The short-video strategy is great for discovery and often fetches a creator thousands of subscribers at once. But multiple creators have observed that it doesn’t guarantee subscriber retention in the form of views on subsequent content they put out. “Your content going viral based on algorithms is more a stroke of luck than an outcome of extra effort,” says Rohit. “It’s like being spotted on-camera in the crowd for an IPL game.”
Many OG creators have seen their inbound queries from brands go down over the years because now there are multiple popular creators in every category. But in most cases, the OGs still command a higher price despite having fewer followers than an algorithm-favoured rookie creator. And it’s largely because they have actually done some ‘influencing’ before this whole thing turned into a game of algo-thrones.
“Five years ago, YouTubers were shaping youth culture,” recalls Anuya Jakatdar, a screenwriter and booktuber, citing AIB’s ‘Save the internet’ campaign and its impact in informing people of the net neutrality debate. Anuya has seen first-hand the rise of creator economy in India during her two-year stint as a social media and community manager for YouTube between 2014-16. She also briefly worked with AIB as a writer while the entity was still active. “Today, everyone is an influencer and as a result, no one is an ‘influencer’. Tell me how many people whose reels you watch do you actually follow?” she asks. If you, like me, nodded sheepishly in response, you reaffirm the narrative that most people don’t follow creators anymore, they just consume the content, throw a cursory ‘like’, maybe repost onto their Stories, and move on.
While the creator economy is booming and some creators continue to have a major influence on their audience, not every creator is able to build a long and sustainable career, says Gurpreet Singh Bhasin, co-founder & COO of One Digital Entertainment, one of the largest creator networks in the country that manages creator-actor Prajakta Koli, among others. "We also observe many creators in the industry peaking at 19 and becoming irrelevant by 22. It is my biggest concern for any creator we believe in,” he says.
Even as business heads worry, some creators can constantly live in the “I have arrived” bubble, he notes. “When you step out of your house and people ask to click selfies with you, it can spoil you. What a lot of creators forget is that the number of people lining up to be selfie-ed with you is not always a sound and constant metric of your popularity.” Gurpreet says a creator manager’s job is to burst this bubble constantly.
“Someone living in that bubble will ask their agency why the incoming brand deals have suddenly reduced without realising the drop in their current relevance or popularity. Those living in reality will ask what they can do differently to remedy that.”
Not just creators, but even brands could think differently about doing their influencer marketing campaigns. Karthik Nagarajan, head of branded content at GroupM, a leading media agency network, says that it makes sense for brands to repeat influencers multiple times in a year or treat them as a brand ambassador on social media, who can endorse the brand organically at different points in a month/year. He gives the analogy of Tim Ferriss (bestselling author and podcaster) endorsing the same brand in multiple episodes of his popular podcast, as an actual user. “This enhances credibility as it borders on customer advocacy.” Yet, “in India, we tend to discount this strategy because marketers seem to operate out of a FOMO for the new and the desire to chase novelty.” Karthik is quick to point out that even we, the consumers, contribute to a creator’s ‘short shelf life’ as we move on to watching new creators every few months.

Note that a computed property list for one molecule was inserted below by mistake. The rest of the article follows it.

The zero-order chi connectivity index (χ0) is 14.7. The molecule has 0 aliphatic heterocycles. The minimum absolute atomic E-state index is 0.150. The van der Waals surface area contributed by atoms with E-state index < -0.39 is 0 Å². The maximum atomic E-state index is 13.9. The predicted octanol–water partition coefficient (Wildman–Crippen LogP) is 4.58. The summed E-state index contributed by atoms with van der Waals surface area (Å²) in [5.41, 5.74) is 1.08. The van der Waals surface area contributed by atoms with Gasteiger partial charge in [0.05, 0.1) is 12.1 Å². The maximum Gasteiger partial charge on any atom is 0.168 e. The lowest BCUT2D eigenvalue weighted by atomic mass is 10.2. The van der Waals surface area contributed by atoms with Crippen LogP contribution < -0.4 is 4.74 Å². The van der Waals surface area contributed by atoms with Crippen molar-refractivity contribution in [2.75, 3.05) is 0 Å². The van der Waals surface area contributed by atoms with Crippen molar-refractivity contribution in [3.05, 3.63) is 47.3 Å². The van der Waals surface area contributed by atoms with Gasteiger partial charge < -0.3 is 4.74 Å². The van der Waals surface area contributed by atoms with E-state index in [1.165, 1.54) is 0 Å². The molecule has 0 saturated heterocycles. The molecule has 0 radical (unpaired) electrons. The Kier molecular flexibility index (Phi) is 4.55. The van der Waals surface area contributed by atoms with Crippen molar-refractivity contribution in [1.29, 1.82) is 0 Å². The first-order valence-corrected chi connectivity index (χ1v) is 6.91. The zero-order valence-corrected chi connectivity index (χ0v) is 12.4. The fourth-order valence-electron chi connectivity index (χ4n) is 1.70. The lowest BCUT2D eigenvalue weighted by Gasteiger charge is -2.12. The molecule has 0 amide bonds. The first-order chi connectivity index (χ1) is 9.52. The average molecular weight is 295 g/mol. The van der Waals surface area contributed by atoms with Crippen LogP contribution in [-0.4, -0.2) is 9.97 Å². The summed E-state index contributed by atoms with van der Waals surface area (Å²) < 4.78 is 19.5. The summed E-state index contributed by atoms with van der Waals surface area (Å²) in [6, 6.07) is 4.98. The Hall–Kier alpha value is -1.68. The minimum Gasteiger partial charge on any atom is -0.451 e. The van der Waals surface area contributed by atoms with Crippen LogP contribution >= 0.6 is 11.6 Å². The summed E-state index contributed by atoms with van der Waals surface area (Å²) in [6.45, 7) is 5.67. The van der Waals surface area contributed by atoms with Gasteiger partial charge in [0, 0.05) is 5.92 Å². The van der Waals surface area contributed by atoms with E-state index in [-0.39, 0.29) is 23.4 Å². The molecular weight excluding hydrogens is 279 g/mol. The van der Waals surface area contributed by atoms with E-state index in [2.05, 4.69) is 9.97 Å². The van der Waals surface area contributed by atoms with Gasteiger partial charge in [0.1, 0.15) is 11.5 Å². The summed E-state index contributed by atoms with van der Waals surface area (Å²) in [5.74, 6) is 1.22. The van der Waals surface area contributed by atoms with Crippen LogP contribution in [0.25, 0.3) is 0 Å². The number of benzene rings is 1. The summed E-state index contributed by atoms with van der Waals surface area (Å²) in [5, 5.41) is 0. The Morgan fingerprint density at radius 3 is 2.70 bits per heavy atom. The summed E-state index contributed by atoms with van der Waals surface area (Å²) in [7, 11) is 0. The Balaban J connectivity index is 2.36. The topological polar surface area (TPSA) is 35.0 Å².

However, comedian-actor Mallika Dua argues that creators don’t have a shelf life, but content does. “I did the ‘Delhi girl’ act in 2016. Over the years, many have emulated the theme and become popular. But if I do it again, my audience may find it monotonous.” She believes that the template for content-making is broadly the same—except that it involves a lot of tech-based skills now—it just needs to be adapted to the current milieu.
It’s hard to predict what the future of content and creators looks like what with platforms and algorithms changing their rules every now and then. But you will likely see more creators waking up to the need of diversifying their income. There will be more entries and dropouts as well. Creators may demand their managers to double up as financial advisors who can guide them on how to profit from investing in the right startups. Our content consumption patterns may also change as we go back to work-from-office (as and when that happens across sectors). Regardless, there will remain two broad categories of creators, says Mallika. “One who will keep fighting to remain consistent, and the other who will post content when they have something important to say.”
For her part, she will continue to resist the need to be validated online every day and remind herself, “This is not a shop. It’s a person you’ve come to see on the internet and people have all kinds of days and years.”